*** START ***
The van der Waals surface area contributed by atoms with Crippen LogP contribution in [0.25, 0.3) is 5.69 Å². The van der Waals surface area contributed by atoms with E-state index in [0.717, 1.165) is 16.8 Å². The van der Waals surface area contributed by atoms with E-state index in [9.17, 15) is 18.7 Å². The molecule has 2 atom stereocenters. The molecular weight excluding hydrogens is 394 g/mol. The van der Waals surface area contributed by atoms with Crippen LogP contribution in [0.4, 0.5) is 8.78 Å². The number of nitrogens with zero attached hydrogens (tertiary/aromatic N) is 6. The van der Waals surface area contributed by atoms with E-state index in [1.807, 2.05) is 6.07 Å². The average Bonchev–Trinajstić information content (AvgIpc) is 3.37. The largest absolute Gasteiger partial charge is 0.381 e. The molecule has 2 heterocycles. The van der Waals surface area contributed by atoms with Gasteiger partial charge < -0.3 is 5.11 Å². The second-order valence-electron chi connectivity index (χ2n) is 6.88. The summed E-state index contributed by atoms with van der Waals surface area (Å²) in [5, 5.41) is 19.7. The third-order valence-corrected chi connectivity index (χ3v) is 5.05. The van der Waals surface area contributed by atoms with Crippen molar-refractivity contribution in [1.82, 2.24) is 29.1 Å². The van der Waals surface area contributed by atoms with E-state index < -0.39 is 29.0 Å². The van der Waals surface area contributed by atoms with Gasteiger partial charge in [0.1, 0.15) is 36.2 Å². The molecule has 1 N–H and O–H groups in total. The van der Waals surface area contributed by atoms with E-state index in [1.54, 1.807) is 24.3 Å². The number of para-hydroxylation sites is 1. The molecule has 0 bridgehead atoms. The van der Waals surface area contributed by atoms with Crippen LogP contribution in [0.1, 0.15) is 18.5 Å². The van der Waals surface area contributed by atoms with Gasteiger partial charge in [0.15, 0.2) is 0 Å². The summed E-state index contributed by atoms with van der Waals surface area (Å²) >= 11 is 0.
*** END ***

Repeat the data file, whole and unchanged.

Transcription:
The van der Waals surface area contributed by atoms with Crippen LogP contribution in [0.25, 0.3) is 5.69 Å². The van der Waals surface area contributed by atoms with E-state index in [0.717, 1.165) is 16.8 Å². The van der Waals surface area contributed by atoms with E-state index in [9.17, 15) is 18.7 Å². The molecule has 2 atom stereocenters. The molecular weight excluding hydrogens is 394 g/mol. The van der Waals surface area contributed by atoms with Crippen LogP contribution in [0.4, 0.5) is 8.78 Å². The number of nitrogens with zero attached hydrogens (tertiary/aromatic N) is 6. The van der Waals surface area contributed by atoms with E-state index in [1.807, 2.05) is 6.07 Å². The average Bonchev–Trinajstić information content (AvgIpc) is 3.37. The largest absolute Gasteiger partial charge is 0.381 e. The molecule has 2 heterocycles. The van der Waals surface area contributed by atoms with Gasteiger partial charge < -0.3 is 5.11 Å². The second-order valence-electron chi connectivity index (χ2n) is 6.88. The summed E-state index contributed by atoms with van der Waals surface area (Å²) in [5, 5.41) is 19.7. The third-order valence-corrected chi connectivity index (χ3v) is 5.05. The van der Waals surface area contributed by atoms with Crippen molar-refractivity contribution in [1.82, 2.24) is 29.1 Å². The van der Waals surface area contributed by atoms with E-state index < -0.39 is 29.0 Å². The van der Waals surface area contributed by atoms with Gasteiger partial charge in [0.1, 0.15) is 36.2 Å². The molecule has 1 N–H and O–H groups in total. The van der Waals surface area contributed by atoms with E-state index in [1.54, 1.807) is 24.3 Å². The number of para-hydroxylation sites is 1. The molecule has 0 bridgehead atoms. The van der Waals surface area contributed by atoms with Crippen LogP contribution in [0.1, 0.15) is 18.5 Å². The van der Waals surface area contributed by atoms with Gasteiger partial charge in [0.15, 0.2) is 0 Å². The summed E-state index contributed by atoms with van der Waals surface area (Å²) >= 11 is 0.